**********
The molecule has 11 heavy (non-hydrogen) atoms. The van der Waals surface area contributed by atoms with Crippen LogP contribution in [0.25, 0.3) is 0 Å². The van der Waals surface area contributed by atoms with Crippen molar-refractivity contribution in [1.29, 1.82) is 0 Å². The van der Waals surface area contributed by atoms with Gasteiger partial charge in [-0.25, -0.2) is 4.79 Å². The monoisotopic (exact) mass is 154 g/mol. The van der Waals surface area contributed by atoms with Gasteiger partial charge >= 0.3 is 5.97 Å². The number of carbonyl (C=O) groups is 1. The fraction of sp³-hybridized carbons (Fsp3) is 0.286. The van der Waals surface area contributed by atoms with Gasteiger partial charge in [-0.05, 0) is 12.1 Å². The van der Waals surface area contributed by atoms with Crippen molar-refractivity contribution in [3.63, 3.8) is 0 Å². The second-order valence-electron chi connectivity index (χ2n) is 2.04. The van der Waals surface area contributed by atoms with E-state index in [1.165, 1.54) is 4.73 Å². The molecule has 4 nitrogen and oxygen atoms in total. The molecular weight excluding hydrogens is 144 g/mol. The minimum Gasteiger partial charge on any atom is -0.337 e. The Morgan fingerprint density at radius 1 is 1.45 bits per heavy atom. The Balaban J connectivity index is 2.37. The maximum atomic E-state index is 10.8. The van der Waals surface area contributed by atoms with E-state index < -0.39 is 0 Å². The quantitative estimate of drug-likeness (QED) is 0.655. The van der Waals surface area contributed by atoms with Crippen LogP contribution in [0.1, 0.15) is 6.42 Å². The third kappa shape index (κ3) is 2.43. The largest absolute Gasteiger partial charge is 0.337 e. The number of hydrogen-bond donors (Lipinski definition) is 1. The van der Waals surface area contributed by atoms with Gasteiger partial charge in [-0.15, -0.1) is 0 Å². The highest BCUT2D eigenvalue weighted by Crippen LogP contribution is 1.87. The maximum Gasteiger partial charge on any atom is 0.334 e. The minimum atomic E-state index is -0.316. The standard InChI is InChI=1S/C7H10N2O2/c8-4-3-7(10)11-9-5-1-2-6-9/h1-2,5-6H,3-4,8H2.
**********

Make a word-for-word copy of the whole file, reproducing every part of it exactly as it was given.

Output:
The molecule has 11 heavy (non-hydrogen) atoms. The van der Waals surface area contributed by atoms with Crippen LogP contribution in [0.25, 0.3) is 0 Å². The van der Waals surface area contributed by atoms with Crippen molar-refractivity contribution in [1.29, 1.82) is 0 Å². The van der Waals surface area contributed by atoms with Gasteiger partial charge in [-0.25, -0.2) is 4.79 Å². The monoisotopic (exact) mass is 154 g/mol. The van der Waals surface area contributed by atoms with Gasteiger partial charge >= 0.3 is 5.97 Å². The number of carbonyl (C=O) groups is 1. The fraction of sp³-hybridized carbons (Fsp3) is 0.286. The van der Waals surface area contributed by atoms with Gasteiger partial charge in [-0.05, 0) is 12.1 Å². The van der Waals surface area contributed by atoms with Crippen molar-refractivity contribution in [3.63, 3.8) is 0 Å². The second-order valence-electron chi connectivity index (χ2n) is 2.04. The van der Waals surface area contributed by atoms with E-state index in [1.165, 1.54) is 4.73 Å². The molecule has 4 nitrogen and oxygen atoms in total. The molecular weight excluding hydrogens is 144 g/mol. The minimum Gasteiger partial charge on any atom is -0.337 e. The Morgan fingerprint density at radius 1 is 1.45 bits per heavy atom. The Balaban J connectivity index is 2.37. The maximum atomic E-state index is 10.8. The van der Waals surface area contributed by atoms with E-state index < -0.39 is 0 Å². The quantitative estimate of drug-likeness (QED) is 0.655. The van der Waals surface area contributed by atoms with Crippen LogP contribution in [0.1, 0.15) is 6.42 Å². The third kappa shape index (κ3) is 2.43. The largest absolute Gasteiger partial charge is 0.337 e. The number of hydrogen-bond donors (Lipinski definition) is 1. The van der Waals surface area contributed by atoms with Gasteiger partial charge in [-0.15, -0.1) is 0 Å². The highest BCUT2D eigenvalue weighted by Crippen LogP contribution is 1.87. The maximum Gasteiger partial charge on any atom is 0.334 e. The minimum atomic E-state index is -0.316. The standard InChI is InChI=1S/C7H10N2O2/c8-4-3-7(10)11-9-5-1-2-6-9/h1-2,5-6H,3-4,8H2.